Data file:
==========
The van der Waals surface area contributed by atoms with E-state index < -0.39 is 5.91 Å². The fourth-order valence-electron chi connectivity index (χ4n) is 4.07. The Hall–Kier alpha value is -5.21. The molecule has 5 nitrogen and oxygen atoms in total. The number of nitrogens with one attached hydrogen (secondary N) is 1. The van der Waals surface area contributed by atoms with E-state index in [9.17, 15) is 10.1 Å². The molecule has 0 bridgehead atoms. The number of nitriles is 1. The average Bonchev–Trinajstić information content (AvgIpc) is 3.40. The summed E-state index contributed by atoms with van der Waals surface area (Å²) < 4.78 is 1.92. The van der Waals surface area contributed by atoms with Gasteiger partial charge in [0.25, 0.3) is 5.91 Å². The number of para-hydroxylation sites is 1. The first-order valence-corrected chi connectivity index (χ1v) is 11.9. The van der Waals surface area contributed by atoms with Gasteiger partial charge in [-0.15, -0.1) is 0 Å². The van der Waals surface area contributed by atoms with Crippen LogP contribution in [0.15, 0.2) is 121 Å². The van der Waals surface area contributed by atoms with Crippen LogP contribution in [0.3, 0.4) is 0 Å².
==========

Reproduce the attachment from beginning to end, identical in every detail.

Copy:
The van der Waals surface area contributed by atoms with E-state index < -0.39 is 5.91 Å². The fourth-order valence-electron chi connectivity index (χ4n) is 4.07. The Hall–Kier alpha value is -5.21. The molecule has 5 nitrogen and oxygen atoms in total. The number of nitrogens with one attached hydrogen (secondary N) is 1. The van der Waals surface area contributed by atoms with E-state index in [9.17, 15) is 10.1 Å². The molecule has 0 bridgehead atoms. The number of nitriles is 1. The average Bonchev–Trinajstić information content (AvgIpc) is 3.40. The summed E-state index contributed by atoms with van der Waals surface area (Å²) < 4.78 is 1.92. The van der Waals surface area contributed by atoms with Gasteiger partial charge in [0.25, 0.3) is 5.91 Å². The number of para-hydroxylation sites is 1. The first-order valence-corrected chi connectivity index (χ1v) is 11.9. The van der Waals surface area contributed by atoms with Gasteiger partial charge in [-0.15, -0.1) is 0 Å². The van der Waals surface area contributed by atoms with Crippen LogP contribution in [0.15, 0.2) is 121 Å². The van der Waals surface area contributed by atoms with Crippen LogP contribution in [0.3, 0.4) is 0 Å².